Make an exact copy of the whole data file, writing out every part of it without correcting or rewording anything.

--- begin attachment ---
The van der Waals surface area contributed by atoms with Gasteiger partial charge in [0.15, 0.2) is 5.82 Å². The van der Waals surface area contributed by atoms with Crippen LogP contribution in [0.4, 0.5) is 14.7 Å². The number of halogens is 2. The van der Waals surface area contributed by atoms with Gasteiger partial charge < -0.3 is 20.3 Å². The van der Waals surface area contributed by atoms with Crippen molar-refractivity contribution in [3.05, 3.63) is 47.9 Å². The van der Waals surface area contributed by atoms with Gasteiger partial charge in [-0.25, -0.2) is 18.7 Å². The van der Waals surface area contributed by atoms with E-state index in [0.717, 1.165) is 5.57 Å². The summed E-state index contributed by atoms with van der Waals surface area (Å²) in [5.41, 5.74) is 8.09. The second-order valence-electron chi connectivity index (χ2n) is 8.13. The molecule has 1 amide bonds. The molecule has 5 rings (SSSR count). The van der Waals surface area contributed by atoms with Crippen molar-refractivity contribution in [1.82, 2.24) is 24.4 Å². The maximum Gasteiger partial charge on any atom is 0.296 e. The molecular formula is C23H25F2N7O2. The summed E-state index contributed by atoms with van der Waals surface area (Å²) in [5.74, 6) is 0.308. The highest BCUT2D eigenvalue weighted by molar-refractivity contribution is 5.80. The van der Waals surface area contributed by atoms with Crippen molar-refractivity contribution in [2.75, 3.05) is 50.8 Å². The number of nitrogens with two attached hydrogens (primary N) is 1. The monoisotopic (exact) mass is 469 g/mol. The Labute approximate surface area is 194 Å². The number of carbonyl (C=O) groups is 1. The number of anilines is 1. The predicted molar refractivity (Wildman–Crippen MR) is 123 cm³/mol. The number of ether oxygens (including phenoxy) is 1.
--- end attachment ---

The van der Waals surface area contributed by atoms with Gasteiger partial charge in [0.15, 0.2) is 5.82 Å². The van der Waals surface area contributed by atoms with Crippen LogP contribution in [0.4, 0.5) is 14.7 Å². The number of halogens is 2. The van der Waals surface area contributed by atoms with Gasteiger partial charge < -0.3 is 20.3 Å². The van der Waals surface area contributed by atoms with Crippen molar-refractivity contribution in [3.05, 3.63) is 47.9 Å². The van der Waals surface area contributed by atoms with Gasteiger partial charge in [-0.25, -0.2) is 18.7 Å². The van der Waals surface area contributed by atoms with E-state index in [0.717, 1.165) is 5.57 Å². The summed E-state index contributed by atoms with van der Waals surface area (Å²) in [5.41, 5.74) is 8.09. The second-order valence-electron chi connectivity index (χ2n) is 8.13. The molecule has 1 amide bonds. The molecule has 5 rings (SSSR count). The van der Waals surface area contributed by atoms with Crippen molar-refractivity contribution in [1.82, 2.24) is 24.4 Å². The maximum Gasteiger partial charge on any atom is 0.296 e. The molecular formula is C23H25F2N7O2. The summed E-state index contributed by atoms with van der Waals surface area (Å²) in [5.74, 6) is 0.308. The highest BCUT2D eigenvalue weighted by molar-refractivity contribution is 5.80. The van der Waals surface area contributed by atoms with Crippen molar-refractivity contribution in [2.75, 3.05) is 50.8 Å². The number of nitrogens with two attached hydrogens (primary N) is 1. The monoisotopic (exact) mass is 469 g/mol. The Labute approximate surface area is 194 Å². The number of carbonyl (C=O) groups is 1. The number of anilines is 1. The predicted molar refractivity (Wildman–Crippen MR) is 123 cm³/mol. The number of ether oxygens (including phenoxy) is 1.